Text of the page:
Firstly, of course, there is the 24th annual South African Music Awards (SAMAs),that are set to take place on 2 June at the Sun City Superbowl. Although this year the SAMAs received a record-breaking 778 eligible entries, up from last year’s 740 and 470 in 2016, only five nominees are named in each category after the voting and verification. UP’s own Tuks Camerata is nominated for their album Indodana in the category Best Traditional Music Album. This is their third consecutive year nominated. Furthermore, Shekinah’s acclaimed album Rose Gold is nominated for both Best Pop Album and Best Produced Album, and Mafikozolo, Simphiwe Dana and Mi Casa have all reigned in three nominations. At the time of going to print the nominees for the top five categories were still unannounced.

Read more: Guide to South African film and music awards

Khalo Matabane called out by #MeToo movement

Nthabeleng Vilakazi

The #MeToo movement continues to call for accountability from those who abuse power in Hollywood, with the likes of Harvey Weinstein and Louis C.K being shunned by the industry after sexual assault accusations. It did not take long for the South African entertainment industry to break its silence by calling out Khalo Matabane. He is an award-winning director and filmmaker and some of his work includes the highly acclaimed SABC 1 miniseries When We Were Black and the 2014 documentary Nelson Mandela: The myth and me.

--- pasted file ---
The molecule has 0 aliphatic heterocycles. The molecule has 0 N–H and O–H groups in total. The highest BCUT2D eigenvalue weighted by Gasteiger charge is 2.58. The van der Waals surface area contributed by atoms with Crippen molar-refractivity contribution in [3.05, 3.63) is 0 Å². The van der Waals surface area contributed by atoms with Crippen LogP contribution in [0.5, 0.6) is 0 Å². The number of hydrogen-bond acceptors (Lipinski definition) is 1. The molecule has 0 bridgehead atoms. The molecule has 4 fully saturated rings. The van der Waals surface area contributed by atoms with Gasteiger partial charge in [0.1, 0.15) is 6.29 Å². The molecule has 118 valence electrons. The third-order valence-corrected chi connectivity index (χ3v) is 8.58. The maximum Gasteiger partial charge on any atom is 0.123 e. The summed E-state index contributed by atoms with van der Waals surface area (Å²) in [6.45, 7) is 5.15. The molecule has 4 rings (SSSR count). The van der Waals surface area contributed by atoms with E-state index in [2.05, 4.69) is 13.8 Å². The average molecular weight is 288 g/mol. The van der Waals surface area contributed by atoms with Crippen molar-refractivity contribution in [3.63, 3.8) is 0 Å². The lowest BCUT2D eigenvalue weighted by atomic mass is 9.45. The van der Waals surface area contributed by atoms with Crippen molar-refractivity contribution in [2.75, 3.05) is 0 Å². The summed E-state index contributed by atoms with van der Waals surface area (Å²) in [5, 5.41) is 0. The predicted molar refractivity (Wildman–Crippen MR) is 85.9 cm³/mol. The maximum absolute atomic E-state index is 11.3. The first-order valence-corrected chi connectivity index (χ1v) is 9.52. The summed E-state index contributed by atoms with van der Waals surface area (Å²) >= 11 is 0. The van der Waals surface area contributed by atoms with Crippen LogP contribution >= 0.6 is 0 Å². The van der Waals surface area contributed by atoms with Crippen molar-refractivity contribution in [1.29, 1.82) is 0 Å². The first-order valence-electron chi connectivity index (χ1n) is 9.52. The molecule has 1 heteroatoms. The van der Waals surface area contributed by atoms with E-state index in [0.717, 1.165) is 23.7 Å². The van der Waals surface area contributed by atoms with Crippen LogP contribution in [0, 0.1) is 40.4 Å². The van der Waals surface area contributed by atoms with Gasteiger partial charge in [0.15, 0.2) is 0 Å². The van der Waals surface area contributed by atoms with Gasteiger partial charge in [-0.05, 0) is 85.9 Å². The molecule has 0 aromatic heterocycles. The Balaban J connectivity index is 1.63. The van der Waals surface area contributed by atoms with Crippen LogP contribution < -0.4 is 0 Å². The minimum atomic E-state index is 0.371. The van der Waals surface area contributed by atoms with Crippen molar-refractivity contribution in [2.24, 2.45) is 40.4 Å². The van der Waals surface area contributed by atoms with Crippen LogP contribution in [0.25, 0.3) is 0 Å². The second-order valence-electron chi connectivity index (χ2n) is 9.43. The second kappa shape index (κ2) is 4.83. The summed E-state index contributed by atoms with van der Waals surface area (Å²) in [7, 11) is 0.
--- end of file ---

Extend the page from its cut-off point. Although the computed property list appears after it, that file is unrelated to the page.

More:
Twitter user, @iamzathemum, posted on twitter on 25 October 2017 that the filmmaker raped her during the 2010 FIFA World Cup while she was working at a hotel in Cape Town. Since then, four women from the entertainment industry, namely, Rosie Motene, Palesa Letlaka, Ingeborg Lichtenberg and Nico Athene, came out to support these allegations.

Rosie Motene, who is known for her roles in Generations and Zabalaza, has described meetings with the filmmaker as comfortable until that changed in Durban 2012. Motene told City Press, “I went to his hotel room to watch inserts on his documentary. He sat on the bed and asked if I wanted to sit with him. The next day he said to me, ‘Oh you’re such a c*** teaser’.”

Palesa Letlaka wrote an open letter to Matabane which detailed a meeting they had five years ago in which she had been subjected to groping and sexual harassment. This was followed by “late night and sexually explicit texts” from Matabane. She repeatedly asked him to stop disrespecting her and stopped taking his calls.